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Julius Preuss Edit Profile

medical historian , physician

Julius Preuss was german physician and medical historian.

Background

He was born into the only Jewish family in the small German village of Gross-Schoenebeck near Potsdam

Education

His parents sent Julius Preuss to the public school in Angermunde and to the high school in Prenzlau where he already showed himself to be a brilliant student. He studied medicine at Berlin University, qualifying in 1866 with the highest marks in the examinations set by the famous Rudolf Virchow', founder of cellular pathology and a man of uncompromising standards. Preuss’ doctoral thesis was entitled “Concerning Syphilis as the Aetiology of Tabes Dorsalis and Dementia Paralytica.” Birchow complimented him as “thinking like a true physician.”

Career

Preuss practiced for a short time in his native village before settling in 1891 in Berlin, where he had a large practice. He still found time to write profusely on medical subjects and study the Talmud. Among his medical articles were “Concerning Fright in Pregnant Women” (1892) and “On the Pathology of the Tongue” (1893). Preuss is, however, best-known for his Biblisch-talmudische Medizin, W'hich was preceded by several smaller articles on biblical and Talmudic subjects, the first being the Der Arzt in Bibel und Talmud (“The Physician in the Bible and Talmud,” 1894).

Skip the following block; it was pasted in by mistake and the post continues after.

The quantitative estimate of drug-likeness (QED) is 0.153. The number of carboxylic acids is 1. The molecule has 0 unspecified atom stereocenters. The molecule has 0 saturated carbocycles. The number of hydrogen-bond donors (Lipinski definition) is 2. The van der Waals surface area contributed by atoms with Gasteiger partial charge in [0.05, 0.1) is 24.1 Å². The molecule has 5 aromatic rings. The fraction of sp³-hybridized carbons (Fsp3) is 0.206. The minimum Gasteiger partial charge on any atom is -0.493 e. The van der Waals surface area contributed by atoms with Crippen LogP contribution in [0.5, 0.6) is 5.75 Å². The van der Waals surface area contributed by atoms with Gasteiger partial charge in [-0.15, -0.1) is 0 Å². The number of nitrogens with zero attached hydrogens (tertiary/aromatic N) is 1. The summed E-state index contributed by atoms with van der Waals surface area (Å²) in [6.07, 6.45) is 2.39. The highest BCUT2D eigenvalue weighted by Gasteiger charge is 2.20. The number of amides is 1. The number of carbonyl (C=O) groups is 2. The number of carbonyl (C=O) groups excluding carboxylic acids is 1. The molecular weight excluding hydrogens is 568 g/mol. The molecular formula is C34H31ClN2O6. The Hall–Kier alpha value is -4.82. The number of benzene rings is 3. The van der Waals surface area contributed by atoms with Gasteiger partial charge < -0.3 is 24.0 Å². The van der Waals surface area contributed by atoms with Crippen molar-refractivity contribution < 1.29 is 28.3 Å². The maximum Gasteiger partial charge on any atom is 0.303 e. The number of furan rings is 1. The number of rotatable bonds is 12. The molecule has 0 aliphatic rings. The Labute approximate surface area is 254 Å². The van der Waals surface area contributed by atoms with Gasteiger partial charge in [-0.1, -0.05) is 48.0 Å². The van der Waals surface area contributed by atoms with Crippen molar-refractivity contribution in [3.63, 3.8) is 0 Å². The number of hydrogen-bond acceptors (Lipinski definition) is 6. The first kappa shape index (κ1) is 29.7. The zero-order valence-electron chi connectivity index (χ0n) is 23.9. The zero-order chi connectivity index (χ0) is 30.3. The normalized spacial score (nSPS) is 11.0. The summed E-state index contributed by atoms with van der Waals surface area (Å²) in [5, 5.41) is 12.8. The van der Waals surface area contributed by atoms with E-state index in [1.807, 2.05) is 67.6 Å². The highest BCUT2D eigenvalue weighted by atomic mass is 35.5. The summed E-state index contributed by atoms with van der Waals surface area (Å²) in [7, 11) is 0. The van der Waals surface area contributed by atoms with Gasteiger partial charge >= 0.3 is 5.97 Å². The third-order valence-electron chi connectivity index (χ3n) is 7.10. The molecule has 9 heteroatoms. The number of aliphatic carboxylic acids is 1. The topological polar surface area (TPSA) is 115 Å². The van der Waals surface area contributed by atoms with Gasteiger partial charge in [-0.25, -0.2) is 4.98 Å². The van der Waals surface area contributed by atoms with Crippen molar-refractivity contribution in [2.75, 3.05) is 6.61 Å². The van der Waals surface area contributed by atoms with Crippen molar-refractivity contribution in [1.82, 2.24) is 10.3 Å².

Although he never attended a Jewish school as a boy, Preuss developed a deep love for the philology of ancient Hebrew as well as an exceptional grasp of Talmudic texts. His credo was “The foundation and first requirement of historical research into antiquity is philological minutiae. It was already- stated by the ancient Epictetus that ‘every understanding of sources begins with a study of the words.’” Biblisch-talmudische Medizin was acclaimed as an authoritative work, the first such study to be written by a physician and encompassing the whole range of Talmudic literature. In the introduction to the first edition (1911). Preuss, recognizing his own limitations on the subject, humbly wrote: “It is unlikely that, dealing with the subject for the first time, I should have avoided mistakes. I do not ask for the customary indulgence and I will be thankful for every notification of deficiencies and errors.” The first English translation, Julius Preuss' Biblical and Talmudic Medicine w'as published by Fred Rosner in 1977. Preuss died from complications of a chest ailment.